French officials met with union leaders Wednesday hoping to end an impasse over a hotly contested pensions overhaul, 14 days into a crippling transport strike that is casting a shadow over holiday travel plans.
President Emmanuel Macron is "willing to improve" the plan, his office said ahead of the meetings, but rejected a demand by unions to drop it outright.
However, after talks with Prime Minister Edouard Philippe, the head of the moderate CFDT union, Laurent Berger, said they remained "still very far from an agreement."
The government is struggling to win over support for its points-based pension system, which would eliminate 42 separate schemes that offer early retirement for many public-sector workers.
"We're here to sound the alarm about the situation in the country, its discontent," Philippe Martinez of the CGT union, France's second largest, said after his meeting with the premier.
An Elabe poll released Wednesday found that six in 10 respondents (57 percent) opposed the project, an increase of eight points from a week earlier, with just 43 percent approving.
The government has come under fire in particular over a "pivot age" of 64 for a full pension, which critics say could force millions to work beyond the official retirement age of 62 -- one of the lowest in Europe.
Philippe insists the new system will be more transparent and fairer, in particular for women and low earners, by raising the minimum guaranteed pension to 1,000 euros ($1,100) a month from 2022.
It would also help plug a deficit forecast to reach up to 17 billion euros by 2025 if nothing is done.
- 'Ready to compromise' -
Pressure mounted against the government this week when it had to scramble to replace the top official overseeing the pension negotiations, who was forced to resign after it emerged he had failed to declare income from outside work.
Some 615,000 people took to the streets across France on Tuesday, the third day of mass demonstrations since the strike began on December 5.
Unions have warned they will continue the public transport strike through Christmas if necessary, something the government is hoping to avoid with the new round of talks, set to continue Thursday.
"Obviously we are ready to work on a compromise," government spokeswoman Sibeth Ndiaye said Wednesday.
Further train cancellations could spell more misery for commuters in Paris and other big cities who have borne the brunt of the transport stoppages so far, while also keeping people from travelling for the holidays.
National rail operator SNCF said it would assure a seat for each passenger who bought a holiday ticket on high-speed TGV trains for the coming weekend, though many will face time and date changes, and disruptions are still expected on regional lines.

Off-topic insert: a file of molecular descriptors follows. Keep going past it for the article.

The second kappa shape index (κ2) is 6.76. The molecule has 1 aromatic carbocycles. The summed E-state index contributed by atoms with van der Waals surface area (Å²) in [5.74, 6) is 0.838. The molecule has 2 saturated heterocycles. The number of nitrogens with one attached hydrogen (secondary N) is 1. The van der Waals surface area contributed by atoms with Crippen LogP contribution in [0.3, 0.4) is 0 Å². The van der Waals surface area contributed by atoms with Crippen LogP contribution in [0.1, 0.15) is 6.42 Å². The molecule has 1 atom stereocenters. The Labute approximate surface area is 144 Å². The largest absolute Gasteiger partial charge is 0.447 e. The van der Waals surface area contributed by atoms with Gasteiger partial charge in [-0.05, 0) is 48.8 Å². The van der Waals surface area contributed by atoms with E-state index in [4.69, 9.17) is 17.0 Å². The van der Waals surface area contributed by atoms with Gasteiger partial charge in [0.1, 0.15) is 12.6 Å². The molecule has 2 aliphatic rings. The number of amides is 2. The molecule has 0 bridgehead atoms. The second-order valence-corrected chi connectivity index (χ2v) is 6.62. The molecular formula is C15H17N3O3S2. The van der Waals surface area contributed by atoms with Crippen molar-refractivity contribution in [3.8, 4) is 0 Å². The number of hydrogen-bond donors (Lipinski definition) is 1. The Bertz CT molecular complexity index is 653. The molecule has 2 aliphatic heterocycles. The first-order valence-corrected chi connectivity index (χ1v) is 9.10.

Just one in three TGVs were running Wednesday and only half of the 16 metro lines in the capital.
To help keep commuters moving, the government decided to allow bus drivers to work an extra two hours per day up to Christmas eve, a move which one transport union described as nothing but "a strike-breaking" measure.
A Harris Interactive poll released Tuesday found that 69 percent of respondents wanted a Christmas "truce" -- though 62 percent also said they support the strike.
- Heavy toll -
Train operator SNCF has warned that it may now be too late to get services back to normal by December 25, and several universities have cancelled or postponed year-end exams.
More disruptions are expected Thursday, including for the Eurostar and Thalys trains serving London and Brussels.
Both the Garnier and Bastille Operas in Paris -- whose employees benefit from a pension system that would be eliminated in the overhaul -- again were forced to cancel performances Wednesday.
The protest is taking a heavy toll on businesses during one of the busiest periods of the year, with industry associations reporting turnover losses of 30 to 60 percent from a year earlier.
Geoffroy Roux de Bezieux, head of the Medef employers' association, told journalists after meeting with Philippe on Wednesday that he asked for financial relief for businesses impacted by the strike.
ome 615,000 people took to the streets across France on Tuesday, the third day of mass protests since the strike began on December 5
In Paris, only half of the 16 metro lines were running Wednesday, with most of the rest offering limited services
Retirement, work, income: key figures for older people in the EU
There were mass protests in Paris and elsewhere on Tuesday